The doors to Smithy’s Tavern may have long closed, but memories of the Mitchell Street pub resonate to this day.
And that was down to how it was run by Mike and Senga Gilbert. Two decades on and they still get asked routinely to recreate one of Smithy’s legendary quizzes for old time’s sake.
The pub actually opened its doors 35 years ago this month in April 1987 - it was launched by Eddie Melville’s Dean Entertainments.
He gave it a Victorian theme - “ornate and rich decor that gives it an authenticity which recaptures this bygone age perfectly” said the Fife Free Press in an advertising feature to mark its launch.
Peter McKenzie was the original manager, but Smithy’s will always be synonymous with Mike.
He took over in 1990, first as manager, and then in 1993 as proprietor after a year running the Snooty Fox in Glenrothes.
And over 12 years as mine host, he created a pub, and an atmosphere, that simply stood out from the rest.
His quiz nights became legendary, then came karaoke nights, and, of course, test tubes filled with home made shots even before the market for shots had been invented.
Smithy’s had a strong student clientele thanks to its location between the Priory halls of residence in Victoria Road and the town centre – one Mike cultivated – but it also brought people in en route to Bentley’s.
“It felt something special - everyone was a part of it, “ said Mike last week as we looked back on his legacy at Smithy’s.
“It was hard work, but really, really enjoyable. I didn’t realise how much hard work it was until I stopped!”
The memories quickly resurface.
Test tube shots, home made, experimental, and sold table to table became part of the Smithy’s story.
Mike blended vodka with Mars Bar, Opal Fruits, Parma Violets, and sent his staff out to sell ‘em.
“That was different to other pubs,” he said. “You’d get five guys coming in and I’d send staff over to their table and sell them shots. They only came in for a pint …”Smithy’s shots led to bottles of Mescal and the challenge - could you drink it and swallow the worm!
“They all became synonymous with the pub, and were great fun.” said Mike.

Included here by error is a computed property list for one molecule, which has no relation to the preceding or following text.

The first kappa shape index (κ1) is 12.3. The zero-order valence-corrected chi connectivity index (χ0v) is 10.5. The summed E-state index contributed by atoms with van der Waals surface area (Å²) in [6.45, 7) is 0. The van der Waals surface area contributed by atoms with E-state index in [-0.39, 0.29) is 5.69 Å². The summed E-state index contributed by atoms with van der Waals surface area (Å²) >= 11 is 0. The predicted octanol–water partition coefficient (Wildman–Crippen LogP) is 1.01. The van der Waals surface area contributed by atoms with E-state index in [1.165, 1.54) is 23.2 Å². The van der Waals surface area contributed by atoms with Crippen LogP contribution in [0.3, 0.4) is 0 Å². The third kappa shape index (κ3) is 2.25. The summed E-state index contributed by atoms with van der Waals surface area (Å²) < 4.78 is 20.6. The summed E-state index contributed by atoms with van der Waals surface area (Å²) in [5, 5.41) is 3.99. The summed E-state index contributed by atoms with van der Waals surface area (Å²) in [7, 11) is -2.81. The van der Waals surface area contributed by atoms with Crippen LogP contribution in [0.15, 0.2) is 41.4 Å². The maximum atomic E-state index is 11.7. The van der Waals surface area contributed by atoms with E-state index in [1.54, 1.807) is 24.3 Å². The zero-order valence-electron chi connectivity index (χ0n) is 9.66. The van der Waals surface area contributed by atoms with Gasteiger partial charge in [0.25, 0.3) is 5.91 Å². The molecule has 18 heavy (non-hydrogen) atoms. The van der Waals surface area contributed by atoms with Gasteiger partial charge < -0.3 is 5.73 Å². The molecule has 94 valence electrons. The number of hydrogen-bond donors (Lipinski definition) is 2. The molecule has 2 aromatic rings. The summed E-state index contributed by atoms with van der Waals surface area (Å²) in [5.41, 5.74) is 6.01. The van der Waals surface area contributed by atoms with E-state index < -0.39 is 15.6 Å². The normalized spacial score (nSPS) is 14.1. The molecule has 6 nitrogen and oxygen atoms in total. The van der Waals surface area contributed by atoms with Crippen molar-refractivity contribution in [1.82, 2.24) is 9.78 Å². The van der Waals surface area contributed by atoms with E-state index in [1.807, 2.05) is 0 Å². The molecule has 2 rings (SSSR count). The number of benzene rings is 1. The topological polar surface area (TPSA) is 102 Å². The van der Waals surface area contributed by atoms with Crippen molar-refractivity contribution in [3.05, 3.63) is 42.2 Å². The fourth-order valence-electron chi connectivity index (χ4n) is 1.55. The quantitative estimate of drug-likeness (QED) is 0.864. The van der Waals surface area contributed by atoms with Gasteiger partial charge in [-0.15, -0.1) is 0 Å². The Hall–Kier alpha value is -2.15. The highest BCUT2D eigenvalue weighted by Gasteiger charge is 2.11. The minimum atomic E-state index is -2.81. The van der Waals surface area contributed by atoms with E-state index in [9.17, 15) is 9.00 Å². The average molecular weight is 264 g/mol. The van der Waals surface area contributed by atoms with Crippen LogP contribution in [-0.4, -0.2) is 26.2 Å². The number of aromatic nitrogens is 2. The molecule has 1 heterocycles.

Wednesday night quizzes also packed the bar.
Back then pubs across Kirkcaldy had great quiz nights - the official league was hugely competitive and taken very seriously. At Smithy’s, quizzes were all about fun.
Clues were dropped everywhere - I do recall Mike walking past and muttering ‘Diana Ross’ one night which made no sense until half an hour later he asked: “Question seven, who had a hit with …?”
“I gave everyone clues!” he admitted. “You didn’t want a team sitting there with no correct answers, and you never ever embarrassed anyone on a losing team.
“We brought in prizes for finishing second last which is a really hard thing to do!
“We also had spot prizes, where folk had to be first to the bar with the answer, and instant payouts - all the t-shirts, caps and sunglasses we got from drinks companies went out as prizes.
“I reckoned if you turned up you were pretty much guaranteed a prize, but the quizzes brought people in - they were hugely popular.”
The success of general knowledge competitions led to ones dedicated to music with the same approach.
“We wanted people to have a fun night out,” said Mike. “But I still get ribbed about using the same songs – back then I had to record snippets for each question, and I didn’t keep a log of which ones were used when!
The advent of karaoke also saw regulars step up to the mic, even if Mike wasn’t for it at first - “then I realised if you can’t beat them, join them!”
He made a small stage for folk willing to step up and belt out their favourite number, and added another string to his bow as compere while also cooking meals in the kitchen.
“Again, you never embarrassed people coming up to sing - particularly those who really didn’t want to do it, and that’s why it became successful. They were the entertainers - I just handed them the mic.”
The changing face of Kirkcaldy’s nightlife saw the launch of Wetherspoons in Kirk Wynd, and then Kitty’s where the first queues stretched back to Wemyssfield to get in, and that meant joining the end of it by 10:00pm.
That handed pubs across town a very different challenge as they all tried to keep their custom.
“The dynamic changed.. We were also a satellite pub for Bentleys, which was no bad thing, but it also closed and it became more of a challenge to keep people at our end of the town.
“In effect, we had a High Street pub that wasn’t on the High Street - students came from the halls to the bar and into town, and others came in en route to Bentleys.”
Mike and Senga had been talking about going abroad, so they went to Los Christianos in Tenerife and di it all again, opening a bar called Tiffany’s, before family brought them back to the Lang Toun.
Twenty years on, he still asked about Smithy’s.
“ I love the nostalgia of it. Smithy’s had a good reputation. We made lightning in a bottle.
“I still get people asking to do it again - a one off quiz night. I’ve been tempted, possibly for charity - that would give it a reason.”